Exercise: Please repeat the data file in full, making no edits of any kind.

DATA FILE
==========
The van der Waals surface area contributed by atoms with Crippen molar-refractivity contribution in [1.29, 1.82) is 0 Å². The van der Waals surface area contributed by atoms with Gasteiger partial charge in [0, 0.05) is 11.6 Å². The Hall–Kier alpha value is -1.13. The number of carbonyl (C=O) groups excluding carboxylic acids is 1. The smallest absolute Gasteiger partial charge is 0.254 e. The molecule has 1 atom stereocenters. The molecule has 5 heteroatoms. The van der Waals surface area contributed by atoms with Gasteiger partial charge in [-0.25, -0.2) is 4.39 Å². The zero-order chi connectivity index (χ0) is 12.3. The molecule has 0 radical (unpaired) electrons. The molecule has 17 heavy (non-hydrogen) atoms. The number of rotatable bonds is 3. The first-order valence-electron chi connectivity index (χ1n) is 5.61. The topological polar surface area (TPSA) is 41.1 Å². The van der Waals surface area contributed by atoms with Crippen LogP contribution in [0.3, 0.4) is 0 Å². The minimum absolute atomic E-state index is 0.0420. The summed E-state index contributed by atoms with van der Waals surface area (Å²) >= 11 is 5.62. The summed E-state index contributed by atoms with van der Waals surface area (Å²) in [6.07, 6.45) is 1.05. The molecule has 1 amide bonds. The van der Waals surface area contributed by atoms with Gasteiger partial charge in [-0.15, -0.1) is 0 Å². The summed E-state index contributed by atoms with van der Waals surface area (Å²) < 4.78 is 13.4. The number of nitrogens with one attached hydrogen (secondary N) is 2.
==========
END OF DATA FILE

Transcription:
The van der Waals surface area contributed by atoms with Crippen molar-refractivity contribution in [1.29, 1.82) is 0 Å². The van der Waals surface area contributed by atoms with Gasteiger partial charge in [0, 0.05) is 11.6 Å². The Hall–Kier alpha value is -1.13. The number of carbonyl (C=O) groups excluding carboxylic acids is 1. The smallest absolute Gasteiger partial charge is 0.254 e. The molecule has 1 atom stereocenters. The molecule has 5 heteroatoms. The van der Waals surface area contributed by atoms with Gasteiger partial charge in [-0.25, -0.2) is 4.39 Å². The zero-order chi connectivity index (χ0) is 12.3. The molecule has 0 radical (unpaired) electrons. The molecule has 17 heavy (non-hydrogen) atoms. The number of rotatable bonds is 3. The first-order valence-electron chi connectivity index (χ1n) is 5.61. The topological polar surface area (TPSA) is 41.1 Å². The van der Waals surface area contributed by atoms with Crippen LogP contribution in [0.3, 0.4) is 0 Å². The minimum absolute atomic E-state index is 0.0420. The summed E-state index contributed by atoms with van der Waals surface area (Å²) >= 11 is 5.62. The summed E-state index contributed by atoms with van der Waals surface area (Å²) in [6.07, 6.45) is 1.05. The molecule has 1 amide bonds. The van der Waals surface area contributed by atoms with Gasteiger partial charge in [-0.15, -0.1) is 0 Å². The summed E-state index contributed by atoms with van der Waals surface area (Å²) < 4.78 is 13.4. The number of nitrogens with one attached hydrogen (secondary N) is 2.